Bear with me on this analogy for managing employees. You may want to argue with it or say you would do it a different way. But as is the case with accountability, you have to change your thinking to adopt an accountability mindset.

Grow Weeds!

Believe it or not, a busy manager like you who wants to add a bit of outdoor greenery to a drab office might be better off carting a weed to work. Weeds, after all, flourish even if you forget to water them, or even if you can’t find a sunny spot near a window to leave them to do their growing. Unlike orchids, they’re not picky about where they spend their time and don’t need a lot of your attention which really belongs elsewhere, anyway – to thrive.

A good second choice is the daisy, which will grow nearly as hardily as a weed with a minimal amount of fuss on your part.

What does this have to do with managing employees?

Think of your employees as orchids, daisies, and weeds. Think of yourself as the gardener whose job it is to nurture them to full bloom.

If you could choose the employees you’d most like to work with every day, would you select:

  • Orchid employees, who need you to stick close enough to ensure they get just the right amount of – but not too much – sunlight, water, and humidity (read that; directions, feedback, and praise), or else they’ll wither up and die?
  • Daisy employees, who can yield voluminous blooms (excellent work) in a wide range of temperatures (situations), but still need you to check in every now and then to make sure they are getting adequate water, sunlight, and circulation (coaching, feedback, and opportunity)?
  • Or weed employees, who can fend for themselves in almost any situation leaving you plenty of time to tend the needier plants in the garden?

I am inviting you to work with the analogy of weed, daisy, orchid.

Try to equate an indestructible weed with a high-performing employee – someone who doesn’t let anything stop him or her from succeeding. Compare a maintenance-hungry orchid with a low performer – someone who takes so much of your time to keep on track that you have to wonder if it’s worth the effort.

Using the metaphor in this way will help you understand employees, which is the first step in knowing how to allocate your time and involvement with them.

Treating everyone the same is not the same as being fair.

The first step in knowing how to allocate your time and involvement with your employees is important because, unfortunately, most workplace “gardens” don’t begin with a crop of ready-to-grow, impossible-to-stop, weed-like employees. Your workplace employs a diverse mixture of orchids, daisies, and weeds. As their manager, you need to identify their differences (and their differences can be vast!) and decide who needs what from you.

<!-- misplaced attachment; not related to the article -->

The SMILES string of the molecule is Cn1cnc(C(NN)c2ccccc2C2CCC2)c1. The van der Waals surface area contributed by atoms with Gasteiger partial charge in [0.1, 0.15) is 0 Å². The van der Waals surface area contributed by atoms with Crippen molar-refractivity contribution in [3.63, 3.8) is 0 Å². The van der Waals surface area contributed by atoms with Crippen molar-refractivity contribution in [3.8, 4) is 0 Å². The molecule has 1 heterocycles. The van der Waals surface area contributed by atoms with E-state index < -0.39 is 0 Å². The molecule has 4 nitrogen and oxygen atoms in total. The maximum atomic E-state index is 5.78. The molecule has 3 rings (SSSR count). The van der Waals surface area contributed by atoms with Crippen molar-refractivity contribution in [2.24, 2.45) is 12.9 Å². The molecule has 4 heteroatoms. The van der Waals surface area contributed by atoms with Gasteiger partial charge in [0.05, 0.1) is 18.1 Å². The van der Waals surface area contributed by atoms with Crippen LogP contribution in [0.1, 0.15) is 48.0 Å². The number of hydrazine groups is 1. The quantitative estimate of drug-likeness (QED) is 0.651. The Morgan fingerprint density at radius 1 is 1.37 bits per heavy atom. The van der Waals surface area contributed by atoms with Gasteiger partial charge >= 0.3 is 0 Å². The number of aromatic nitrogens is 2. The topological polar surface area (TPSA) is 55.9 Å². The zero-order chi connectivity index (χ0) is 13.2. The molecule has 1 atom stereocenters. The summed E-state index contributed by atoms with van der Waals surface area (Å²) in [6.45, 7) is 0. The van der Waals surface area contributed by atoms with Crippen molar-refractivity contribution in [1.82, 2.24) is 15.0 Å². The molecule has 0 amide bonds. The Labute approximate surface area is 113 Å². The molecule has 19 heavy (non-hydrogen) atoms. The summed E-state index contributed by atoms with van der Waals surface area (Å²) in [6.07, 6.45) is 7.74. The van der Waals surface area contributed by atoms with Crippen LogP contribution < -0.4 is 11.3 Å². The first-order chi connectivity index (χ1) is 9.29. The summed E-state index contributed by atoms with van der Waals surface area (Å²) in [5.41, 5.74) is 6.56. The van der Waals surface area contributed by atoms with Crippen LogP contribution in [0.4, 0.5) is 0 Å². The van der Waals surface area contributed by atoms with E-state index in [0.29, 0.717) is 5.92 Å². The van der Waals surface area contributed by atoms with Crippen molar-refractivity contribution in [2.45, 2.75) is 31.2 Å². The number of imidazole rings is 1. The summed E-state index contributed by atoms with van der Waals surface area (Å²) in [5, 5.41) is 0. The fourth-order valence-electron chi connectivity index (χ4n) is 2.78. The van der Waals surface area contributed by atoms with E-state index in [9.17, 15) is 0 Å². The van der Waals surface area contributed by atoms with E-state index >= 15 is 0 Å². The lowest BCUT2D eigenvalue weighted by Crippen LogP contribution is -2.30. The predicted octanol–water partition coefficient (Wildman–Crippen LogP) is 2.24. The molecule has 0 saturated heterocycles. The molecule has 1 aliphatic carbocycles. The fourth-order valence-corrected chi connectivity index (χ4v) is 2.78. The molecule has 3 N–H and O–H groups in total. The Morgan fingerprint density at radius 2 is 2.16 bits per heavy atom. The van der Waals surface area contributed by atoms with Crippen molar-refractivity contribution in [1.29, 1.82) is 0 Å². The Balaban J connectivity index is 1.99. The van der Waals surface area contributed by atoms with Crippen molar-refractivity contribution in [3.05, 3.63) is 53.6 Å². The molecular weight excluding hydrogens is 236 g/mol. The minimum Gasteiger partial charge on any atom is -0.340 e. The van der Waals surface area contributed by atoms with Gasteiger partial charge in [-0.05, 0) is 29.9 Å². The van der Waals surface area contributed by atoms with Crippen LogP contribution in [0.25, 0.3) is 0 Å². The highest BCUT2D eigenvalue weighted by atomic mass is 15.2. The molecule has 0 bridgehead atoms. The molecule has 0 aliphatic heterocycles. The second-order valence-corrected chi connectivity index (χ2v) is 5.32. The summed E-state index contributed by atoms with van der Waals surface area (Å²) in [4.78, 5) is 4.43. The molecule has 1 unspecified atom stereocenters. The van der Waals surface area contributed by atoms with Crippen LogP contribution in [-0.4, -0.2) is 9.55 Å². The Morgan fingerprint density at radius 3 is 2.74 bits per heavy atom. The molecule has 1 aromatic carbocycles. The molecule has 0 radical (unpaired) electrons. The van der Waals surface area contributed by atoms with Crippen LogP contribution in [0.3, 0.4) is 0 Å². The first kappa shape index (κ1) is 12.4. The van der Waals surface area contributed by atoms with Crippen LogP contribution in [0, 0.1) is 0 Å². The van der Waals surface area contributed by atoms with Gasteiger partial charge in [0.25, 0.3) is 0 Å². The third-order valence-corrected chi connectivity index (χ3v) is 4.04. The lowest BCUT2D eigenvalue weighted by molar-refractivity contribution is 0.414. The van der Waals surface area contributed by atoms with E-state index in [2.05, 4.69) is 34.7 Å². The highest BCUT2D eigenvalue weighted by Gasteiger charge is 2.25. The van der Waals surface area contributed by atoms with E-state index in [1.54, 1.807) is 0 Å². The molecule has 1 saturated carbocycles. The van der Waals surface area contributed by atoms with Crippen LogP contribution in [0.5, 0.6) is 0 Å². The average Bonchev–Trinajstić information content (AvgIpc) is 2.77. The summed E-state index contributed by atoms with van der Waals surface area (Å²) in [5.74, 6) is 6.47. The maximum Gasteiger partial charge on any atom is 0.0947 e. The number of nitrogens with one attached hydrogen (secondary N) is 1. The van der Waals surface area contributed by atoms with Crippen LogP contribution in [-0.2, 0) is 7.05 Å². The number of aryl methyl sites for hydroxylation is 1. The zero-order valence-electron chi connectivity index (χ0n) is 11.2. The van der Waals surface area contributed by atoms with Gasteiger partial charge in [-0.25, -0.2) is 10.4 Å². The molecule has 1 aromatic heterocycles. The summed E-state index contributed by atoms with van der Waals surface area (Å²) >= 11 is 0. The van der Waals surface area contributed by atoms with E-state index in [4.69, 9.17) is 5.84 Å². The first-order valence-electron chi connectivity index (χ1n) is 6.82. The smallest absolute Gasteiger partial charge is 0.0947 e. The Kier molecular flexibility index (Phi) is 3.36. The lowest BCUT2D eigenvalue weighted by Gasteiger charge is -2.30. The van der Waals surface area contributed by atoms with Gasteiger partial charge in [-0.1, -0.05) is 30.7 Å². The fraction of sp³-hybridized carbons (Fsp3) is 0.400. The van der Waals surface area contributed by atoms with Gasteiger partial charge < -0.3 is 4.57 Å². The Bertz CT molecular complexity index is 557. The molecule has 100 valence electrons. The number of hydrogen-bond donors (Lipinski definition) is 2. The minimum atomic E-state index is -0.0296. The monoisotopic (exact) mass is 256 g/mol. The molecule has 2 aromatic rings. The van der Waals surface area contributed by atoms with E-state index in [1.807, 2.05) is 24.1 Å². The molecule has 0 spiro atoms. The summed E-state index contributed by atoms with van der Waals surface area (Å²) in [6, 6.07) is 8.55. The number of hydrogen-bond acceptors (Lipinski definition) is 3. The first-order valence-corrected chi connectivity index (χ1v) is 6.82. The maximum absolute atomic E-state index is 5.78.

Chances are, you’re already devoting most of your time to the orchids:

  • New employees.
  • Problem or apathetic employees.
  • Employees whose skills don’t quite match the job they’re expected to perform.
  • Employees who grew like weeds in their last positions so you promoted them to the next level…and they’re taking a while to get back up to “weed speed.”

Daisies, on the other hand, can pretty much figure things out on their own. But daisies still need some coaching from you and their more experienced peers. Daisies are:

  • Competent employees who struggle with just a couple of their tasks.
  • Employees whose lack of confidence in themselves might be keeping them fro growing like high-performing weeds.
  • Otherwise exceptional workers whose personal or health problems have caused them to slip a bit on the job.
  • “Weeds” who are experiencing a temporary setback in one or two problem areas or who have taken on new responsibilities and need some time to adjust before they’re performing at their peak again.

It can seem that weeds don’t need you to manage them at all. Weeds are:

  • Employees who take the next logical step without waiting for the boss to suggest it.
  • Employees who get their word done well and on time.
  • High performers who are eager for more responsibility and greater challenges.

The reality for you, the manger of a staff of employees whose skills are diverse, is that each one – orchid, daisy, and weed – needs you on some level. Recognizing which level of your time and involvement is necessary to help your employees bloom where they are planted – no matter what kind of flower they resemble – will help you nurture each one appropriately and effectively.

The success of your orchids, daisies and weeds, of course, is part of your success and your organization’s success. The gardener will be judged by the health and beauty of the garden.

Read, learn, and apply these lessons. Then watch your garden grow!

If you would like guidelines for categorizing your employees, hints for determining how much time and involvement you should give each type of employee, tips for effectively coaching each type of “plant” in your garden, insight that will help you engage as a mentor, coach, or manager or food for thought about what kind of employ you are and suggestions for those times you might need some help finding your way back to the weed garden, THIS will help. Then watch your garden grow!

Share this post. Let's start an accountability movement!